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My dad was one of those guys who would always be up for a documentary on World War II—if he stumbled upon one while channel-hopping, he would almost inevitably be in for the long haul. As a result, I wound up seeing a lot of them as well and when observed from a purely cinematic perspective, very few of them made much of an impression. After all, if you have see one combination of stentorian narration, talking head interviews with semi-obscure scholars and miles of increasingly familiar stock footage, you have seen them all. Obviously, this is not a format where bold experimentation is necessarily a good idea—you might wind up with something like “All This And World War II,” the infamous 1976 obscurity that juxtaposed newsreel footage covering the entire war with covers of Beatles songs performed by the likes of Elton John, Helen Reddy and Frankie Laine—but while my dad could look at the same old stuff as a form of comfort food, I would find myself wishing that just one of these documentaries would offer up something different for a change.
Erik Nelson’s “Apocalypse '45,” a fascinating look at the final months of the brutal War in the Pacific, stands apart from most other takes on the subject. None of the familiar elements that I referred to earlier turn up at any point in the proceedings. Instead of employing the usual combination of narrator and interviews to help relate the narrative, Nelson, a frequent collaborator of Werner Herzog, uses narration weaved together from interviews with two dozen men who actually lived through the events depicted here to give focus to the footage. As for the footage, it is comprised of more than 700 reels of archival color footage that has been stored at the National Archive, virtually none of which has been seen by the public before, and has been digitally restored in 4K.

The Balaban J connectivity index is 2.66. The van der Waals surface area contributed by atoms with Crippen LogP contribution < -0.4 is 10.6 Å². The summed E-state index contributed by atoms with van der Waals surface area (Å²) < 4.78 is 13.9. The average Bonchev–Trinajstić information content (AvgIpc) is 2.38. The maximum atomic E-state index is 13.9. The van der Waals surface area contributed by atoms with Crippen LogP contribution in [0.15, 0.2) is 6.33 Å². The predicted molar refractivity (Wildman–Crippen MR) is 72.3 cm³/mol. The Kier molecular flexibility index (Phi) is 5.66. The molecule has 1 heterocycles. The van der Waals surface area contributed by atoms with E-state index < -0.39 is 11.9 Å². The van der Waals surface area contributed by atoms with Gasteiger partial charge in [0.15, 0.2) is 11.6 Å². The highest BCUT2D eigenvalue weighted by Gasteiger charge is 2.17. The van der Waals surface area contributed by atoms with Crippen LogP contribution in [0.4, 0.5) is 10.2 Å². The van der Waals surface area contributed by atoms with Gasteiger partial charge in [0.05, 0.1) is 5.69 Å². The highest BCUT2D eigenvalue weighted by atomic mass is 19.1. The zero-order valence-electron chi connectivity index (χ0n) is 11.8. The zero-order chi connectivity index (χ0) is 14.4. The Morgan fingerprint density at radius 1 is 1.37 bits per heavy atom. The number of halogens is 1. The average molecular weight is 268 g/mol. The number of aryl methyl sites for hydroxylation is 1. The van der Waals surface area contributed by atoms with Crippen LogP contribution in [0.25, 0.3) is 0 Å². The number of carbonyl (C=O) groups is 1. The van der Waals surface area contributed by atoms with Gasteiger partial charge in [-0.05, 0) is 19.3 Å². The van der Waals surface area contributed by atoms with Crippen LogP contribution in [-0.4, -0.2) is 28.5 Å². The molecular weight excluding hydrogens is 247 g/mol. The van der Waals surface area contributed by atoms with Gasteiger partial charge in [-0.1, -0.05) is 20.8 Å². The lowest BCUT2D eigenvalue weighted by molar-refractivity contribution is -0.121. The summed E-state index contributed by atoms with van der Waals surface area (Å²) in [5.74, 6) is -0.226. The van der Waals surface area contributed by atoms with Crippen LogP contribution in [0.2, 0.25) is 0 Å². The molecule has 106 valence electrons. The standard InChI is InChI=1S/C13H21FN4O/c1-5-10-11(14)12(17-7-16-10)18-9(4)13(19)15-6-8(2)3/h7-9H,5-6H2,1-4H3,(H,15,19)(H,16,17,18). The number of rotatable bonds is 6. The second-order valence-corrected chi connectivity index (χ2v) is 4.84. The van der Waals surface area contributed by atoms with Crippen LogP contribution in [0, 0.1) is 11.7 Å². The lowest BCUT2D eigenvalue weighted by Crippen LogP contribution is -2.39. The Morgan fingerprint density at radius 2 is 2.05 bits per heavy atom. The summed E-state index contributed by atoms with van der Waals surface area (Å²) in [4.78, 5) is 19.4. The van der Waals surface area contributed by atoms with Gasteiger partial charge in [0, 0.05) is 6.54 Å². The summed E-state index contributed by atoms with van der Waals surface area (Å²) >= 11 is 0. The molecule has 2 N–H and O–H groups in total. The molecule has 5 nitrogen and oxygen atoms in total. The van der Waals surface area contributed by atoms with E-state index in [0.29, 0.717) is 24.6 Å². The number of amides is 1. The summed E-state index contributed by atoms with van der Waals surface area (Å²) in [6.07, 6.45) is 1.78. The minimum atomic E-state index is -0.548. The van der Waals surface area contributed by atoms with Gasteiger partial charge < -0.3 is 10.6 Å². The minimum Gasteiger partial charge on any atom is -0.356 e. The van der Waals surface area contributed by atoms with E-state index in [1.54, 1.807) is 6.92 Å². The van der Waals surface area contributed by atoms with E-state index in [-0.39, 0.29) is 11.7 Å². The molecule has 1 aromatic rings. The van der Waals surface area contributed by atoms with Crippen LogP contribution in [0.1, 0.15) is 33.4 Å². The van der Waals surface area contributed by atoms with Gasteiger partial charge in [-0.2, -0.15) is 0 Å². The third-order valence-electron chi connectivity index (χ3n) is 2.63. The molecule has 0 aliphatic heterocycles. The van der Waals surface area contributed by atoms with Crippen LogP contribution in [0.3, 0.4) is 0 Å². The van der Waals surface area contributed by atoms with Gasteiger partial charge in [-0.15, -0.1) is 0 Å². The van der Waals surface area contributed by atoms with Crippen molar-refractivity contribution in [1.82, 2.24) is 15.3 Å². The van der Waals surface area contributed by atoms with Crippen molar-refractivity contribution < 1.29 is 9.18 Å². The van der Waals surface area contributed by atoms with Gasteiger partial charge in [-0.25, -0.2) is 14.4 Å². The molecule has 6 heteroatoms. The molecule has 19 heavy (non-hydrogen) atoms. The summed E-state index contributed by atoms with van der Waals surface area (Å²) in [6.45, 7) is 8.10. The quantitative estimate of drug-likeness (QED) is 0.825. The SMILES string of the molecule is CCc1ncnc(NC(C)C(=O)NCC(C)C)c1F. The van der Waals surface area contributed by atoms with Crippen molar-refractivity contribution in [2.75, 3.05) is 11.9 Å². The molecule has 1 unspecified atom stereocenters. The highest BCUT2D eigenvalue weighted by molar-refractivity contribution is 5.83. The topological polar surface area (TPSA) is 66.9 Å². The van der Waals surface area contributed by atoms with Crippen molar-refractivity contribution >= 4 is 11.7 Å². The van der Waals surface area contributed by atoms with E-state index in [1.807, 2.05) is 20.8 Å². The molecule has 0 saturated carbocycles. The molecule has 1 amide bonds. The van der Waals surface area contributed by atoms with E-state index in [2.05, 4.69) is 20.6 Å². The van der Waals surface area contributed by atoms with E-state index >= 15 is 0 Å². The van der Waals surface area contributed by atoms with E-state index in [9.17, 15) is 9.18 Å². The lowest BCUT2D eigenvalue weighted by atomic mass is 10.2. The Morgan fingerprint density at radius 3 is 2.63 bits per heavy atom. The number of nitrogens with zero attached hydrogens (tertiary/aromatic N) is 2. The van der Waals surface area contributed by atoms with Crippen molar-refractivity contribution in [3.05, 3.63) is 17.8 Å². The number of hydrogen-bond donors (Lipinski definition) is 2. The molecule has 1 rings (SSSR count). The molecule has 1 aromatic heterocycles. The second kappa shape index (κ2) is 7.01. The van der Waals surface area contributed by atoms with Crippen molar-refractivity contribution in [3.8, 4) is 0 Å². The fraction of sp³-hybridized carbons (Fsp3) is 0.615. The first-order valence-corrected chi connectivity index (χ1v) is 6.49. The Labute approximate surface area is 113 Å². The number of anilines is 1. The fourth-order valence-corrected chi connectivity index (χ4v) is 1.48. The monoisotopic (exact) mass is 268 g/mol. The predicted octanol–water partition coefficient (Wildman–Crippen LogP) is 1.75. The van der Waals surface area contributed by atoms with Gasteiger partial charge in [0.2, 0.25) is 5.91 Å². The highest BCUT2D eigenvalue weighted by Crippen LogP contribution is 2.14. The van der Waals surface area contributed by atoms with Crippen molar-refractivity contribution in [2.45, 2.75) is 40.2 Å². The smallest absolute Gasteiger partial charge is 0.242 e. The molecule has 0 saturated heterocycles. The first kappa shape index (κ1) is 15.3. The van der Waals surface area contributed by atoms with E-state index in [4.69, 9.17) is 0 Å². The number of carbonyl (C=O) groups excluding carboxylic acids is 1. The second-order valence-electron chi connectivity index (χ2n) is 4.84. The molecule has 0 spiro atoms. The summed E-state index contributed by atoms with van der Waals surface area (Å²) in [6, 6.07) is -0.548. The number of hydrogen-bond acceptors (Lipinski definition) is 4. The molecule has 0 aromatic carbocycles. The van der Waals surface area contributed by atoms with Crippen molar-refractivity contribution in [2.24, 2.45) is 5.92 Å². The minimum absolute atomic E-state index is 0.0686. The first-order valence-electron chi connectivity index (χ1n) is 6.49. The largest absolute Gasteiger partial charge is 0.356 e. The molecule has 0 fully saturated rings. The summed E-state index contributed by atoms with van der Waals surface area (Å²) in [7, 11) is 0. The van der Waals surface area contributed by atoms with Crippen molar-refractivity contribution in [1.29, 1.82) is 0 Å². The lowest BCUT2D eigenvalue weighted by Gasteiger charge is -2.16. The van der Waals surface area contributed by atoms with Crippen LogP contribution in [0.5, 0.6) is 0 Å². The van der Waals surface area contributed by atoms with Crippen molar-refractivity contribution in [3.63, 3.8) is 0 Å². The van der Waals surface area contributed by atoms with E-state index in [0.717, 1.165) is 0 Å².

Among the items on display here is a piece of genuine and heretofore unseen bit of film history. Towards the beginning of the film, there is footage shot in the wake of the attack of Pearl Harbor that illustrates the decimation of the Pacific Fleet. These scenes, which capture the wreckage in simple but horrifyingly direct detail, were shot by none other than legendary filmmaker John Ford, who was one of a number of notable American filmmakers employed by the government to help chronicle the war. (This story was recounted in the excellent 2017 documentary “Five Came Back.”)
The rest of the footage may not have the same pedigree as the Ford material but the moments captured here by the cameramen embedded with the troops is often stunning. We see scenes depicting the Battle of Manilla, aerial bombing runs, troops heading in the direction of the island of Iwo Jima not realizing the absolute carnage that awaited them, kamikaze pilots aiming their planes at American targets on suicide missions, footage shot back home of A-bomb tests, and the aftermath of the bombings of Hiroshima and Nagasaki, which hastened the end of the war but at a terrible cost that mankind continues to reckon with to this day. (It should be noted that these sequences have not been sanitized and some of the things they show—scores of dead and badly wounded bodies, a person in Saipan jumping off of a cliff to their death rather than be captured, survivors of the A-bomb blast—will be hard for many viewers to take.) The interviews with the participants are equally fascinating in how they provide a plain and unadorned take about what it was like to live through these events, as well as perspectives that have developed after having lived with these memories for so long.
The one thing that might frustrate some viewers of “Apocalypse '45” is that the people speaking on the soundtrack are not identified until the very end and it is virtually impossible to cite who is specifically speaking at any given moment. I confess that this approach by Nelson was a bit disconcerting at first but after a while, it proves to be an ideal choice that emphasizes how the war effort was a collective experience in which people came together as one in order to defeat a common foe. Although the release of the film is obviously timed to coincide with the 75th anniversary of VJ Day, it carries a message and inspire emotions that will strongly resonate with viewers no matter when they watch it.
And yeah, I suspect my dad would have been fascinated with it as well.